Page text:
Martha was a manager for Verizon that rainy morning. "No maintenance crew was on duty and people had shaken their umbrellas on the floor," she says. "I slid into the elevator and threw up my arm so I didn't hit my head. I heard something pop and my arm immediately swelled--I had torn my ligaments. The ambulance took me to ER and I haven't been able to work since."
Martha's shoulder was 'frozen' and she was sent to an orthopedic surgeon. It took almost a year for Unum to approve an MRI and during that time, Martha was just getting a nerve block and pain killers.
"I got short term disability benefits from Unum—I had a policy through Verizon—but Unum cut me off in September. I was sent to Unum's medical examiner in December and he concluded that, although I had to see him again, I was capable of sedentary work but couldn't lift anymore than 5 lbs. How was I supposed to go back to work? I am right-handed and I did a lot of computer work. In other words, there was nothing in my job that was one-handed. Unum apparently was one-sided.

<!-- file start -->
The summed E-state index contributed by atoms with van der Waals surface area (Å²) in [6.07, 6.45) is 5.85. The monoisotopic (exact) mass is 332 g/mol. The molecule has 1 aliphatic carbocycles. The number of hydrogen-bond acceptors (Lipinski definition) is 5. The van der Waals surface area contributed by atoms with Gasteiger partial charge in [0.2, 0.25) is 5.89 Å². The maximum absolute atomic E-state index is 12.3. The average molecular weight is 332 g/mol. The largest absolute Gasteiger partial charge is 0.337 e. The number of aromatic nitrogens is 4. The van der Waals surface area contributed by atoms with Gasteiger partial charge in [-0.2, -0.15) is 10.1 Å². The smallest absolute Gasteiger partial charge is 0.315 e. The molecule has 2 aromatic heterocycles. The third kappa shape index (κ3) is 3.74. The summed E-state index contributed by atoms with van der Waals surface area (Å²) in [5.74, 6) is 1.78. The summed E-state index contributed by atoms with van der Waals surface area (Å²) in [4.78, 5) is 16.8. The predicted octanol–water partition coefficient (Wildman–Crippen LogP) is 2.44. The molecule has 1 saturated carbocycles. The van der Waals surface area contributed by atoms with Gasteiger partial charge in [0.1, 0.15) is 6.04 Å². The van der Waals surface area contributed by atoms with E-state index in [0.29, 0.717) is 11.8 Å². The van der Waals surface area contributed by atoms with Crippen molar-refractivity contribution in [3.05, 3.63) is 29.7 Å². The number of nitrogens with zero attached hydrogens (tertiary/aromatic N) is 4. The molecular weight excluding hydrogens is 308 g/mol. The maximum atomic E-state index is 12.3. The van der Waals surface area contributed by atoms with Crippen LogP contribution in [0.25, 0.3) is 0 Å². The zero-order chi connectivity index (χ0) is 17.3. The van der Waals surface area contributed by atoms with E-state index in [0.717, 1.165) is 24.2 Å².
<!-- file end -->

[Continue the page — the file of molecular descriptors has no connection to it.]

I appealed on my own because I couldn't afford an attorney. They said if I could prove that I had insurance for income protection plan for short and long term disability, they would look at my appeal.
Apparently managers were responsible to pay for their own insurance so in 2001, they sent out a letter saying if you had a spouse, you would be covered by this plan. My husband also worked for Verizon so I was covered. But when I call the benefits center, I would always get the run-around, saying they would 'look into it'.
Unum finally approved long term disability benefits on August 15, 2005. Then three weeks later they said I was disqualified because I had opted out of the program. But when I asked them to send documentation that I had opted out, it was the same brick wall again, nothing.
READ MORE UNUMPROVIDENT LEGAL NEWS
In November 2002, a class action lawsuit was filed against First Unum (known as UnumProvident) alleging that the giant insurance company operates "disability denial factories," wrongly denying disability claims by its policyholders. The company also faced at least 2,500 individual suits filed by policyholders. The class action alleged that UnumProvident "illegally victimized, and continues to victimize, many thousands of disabled Americans."
Since that time, the court ordered Unum to re-evaluate the claims it has denied in recent years. So far, Unum has just tipped its iceberg regarding the amount of claims re-evaluted. If you have been denied benefits by Unum, you may want to seek legal help.